Yesterday, it was reported that the New York-based MoviePass would be launching a Netflix-style subscription service that allowed consumers to pay $50/month to see unlimited movies in the theater. The beta test began this week in over 20 theaters in the San Francisco Bay Area. MoviePass plans expand into more cities this August and nationwide by the fall. When you consider that the average ticket price has climbed to above $10 and that a movie-lover is probably paying at least $50 a month to go to the theater, it’s a great deal.
So of course studios and exhibitors are unhappy with it. TheWrap reports that their unhappiness stems from A) how it breaks from the traditional price model (i.e. ripping you off) and B) they weren’t informed because MoviePass made its deal with online ticketing services. Hit the jump for more.
Landmark Theaters is already taking measures to see if they can prevent MoviePass from offering tickets to its theaters and another major exhibitor is on the verge of announcing that they will not honor MoviePass vouchers.
[Update: AMC Theaters have sent out a press release saying they will not honor MoviePass vouchers. The press release states MoviePass “does not integrate well into our programs and could create significant guest experience issues.” Read: “It could screw up our new AMC Stubs program.” While I know this site talked up AMC Stubs as part of Steve’s participation in the promotional contest for the new program, from a ticket-purchasing perspective, it’s a far weaker deal than MoviePass. AMC Stubs will give you a $10 rewards card if you spend $100 at AMC Theaters. AMC Stubs provides some bonuses for concession purchases, but as someone who goes to the movies for the movies and not the food, I would choose MoviePass over AMC Stubs every day of the week and twice on Sunday.]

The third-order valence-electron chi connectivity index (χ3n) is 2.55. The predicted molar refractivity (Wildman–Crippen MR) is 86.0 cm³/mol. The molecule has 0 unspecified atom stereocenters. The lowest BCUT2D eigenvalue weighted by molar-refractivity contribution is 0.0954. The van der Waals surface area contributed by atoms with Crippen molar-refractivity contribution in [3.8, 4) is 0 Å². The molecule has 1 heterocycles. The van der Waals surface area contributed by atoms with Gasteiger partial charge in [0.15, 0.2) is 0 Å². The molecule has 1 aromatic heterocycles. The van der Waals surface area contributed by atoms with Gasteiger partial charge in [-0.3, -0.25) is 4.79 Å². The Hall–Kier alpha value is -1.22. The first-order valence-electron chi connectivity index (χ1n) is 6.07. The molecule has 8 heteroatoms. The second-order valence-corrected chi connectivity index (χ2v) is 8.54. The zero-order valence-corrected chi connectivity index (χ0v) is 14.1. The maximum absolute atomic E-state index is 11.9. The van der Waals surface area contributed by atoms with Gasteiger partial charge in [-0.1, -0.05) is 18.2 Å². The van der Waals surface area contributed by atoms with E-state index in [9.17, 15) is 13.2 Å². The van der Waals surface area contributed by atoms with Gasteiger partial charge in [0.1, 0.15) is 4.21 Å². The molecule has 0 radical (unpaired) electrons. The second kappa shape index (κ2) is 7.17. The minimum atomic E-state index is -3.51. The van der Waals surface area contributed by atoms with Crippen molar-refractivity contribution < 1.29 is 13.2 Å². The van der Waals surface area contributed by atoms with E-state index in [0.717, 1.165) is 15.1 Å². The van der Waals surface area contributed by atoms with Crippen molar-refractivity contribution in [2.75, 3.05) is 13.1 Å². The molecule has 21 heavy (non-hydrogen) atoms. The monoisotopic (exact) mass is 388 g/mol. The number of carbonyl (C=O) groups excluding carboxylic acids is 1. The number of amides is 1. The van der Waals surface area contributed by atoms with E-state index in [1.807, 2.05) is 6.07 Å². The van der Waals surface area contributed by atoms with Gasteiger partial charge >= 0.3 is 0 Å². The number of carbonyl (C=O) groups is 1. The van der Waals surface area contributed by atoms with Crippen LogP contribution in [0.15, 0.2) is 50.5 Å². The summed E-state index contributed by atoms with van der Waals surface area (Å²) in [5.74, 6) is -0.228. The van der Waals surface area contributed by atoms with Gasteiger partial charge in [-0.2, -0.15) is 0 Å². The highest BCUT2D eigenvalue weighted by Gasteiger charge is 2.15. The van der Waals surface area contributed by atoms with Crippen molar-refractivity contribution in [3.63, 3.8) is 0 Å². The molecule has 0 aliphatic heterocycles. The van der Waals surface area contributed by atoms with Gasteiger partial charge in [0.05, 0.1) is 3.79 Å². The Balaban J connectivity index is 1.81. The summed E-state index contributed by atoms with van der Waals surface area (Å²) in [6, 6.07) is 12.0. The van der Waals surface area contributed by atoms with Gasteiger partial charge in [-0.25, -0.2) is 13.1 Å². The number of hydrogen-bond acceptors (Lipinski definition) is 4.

It’s an incredibly stupid move on the part of these theater chains since the majority of their profits don’t come from ticket sales but from concessions. If someone keeps coming to your theater, chances are they’re going to buy the overpriced snacks. Furthermore, with premium VOD services aiming to keep consumers at home, exhibitors should be championing anything that gets those consumers back to the theater.
Distributors have a slightly better case for being upset. MoviePass could make it difficult to calculate grosses, but MoviePass responds that studios will benefit by acquiring more tracking data and information about its consumers. While that aspect is a little unsettling, letting a studio know that I’m seeing their movie doesn’t feel like an unacceptable invasion of piracy.
Based on what I know about MoviePass, I’m in favor of the service and it seems like the biggest problem distributors and exhibitors are having with it is that it wasn’t their idea and they don’t know how it will affect their business. My argument would be that rather than sound the alarm, see how it plays out rather than shutting down a service that could benefit exhibitors, distributors, and most importantly, consumers.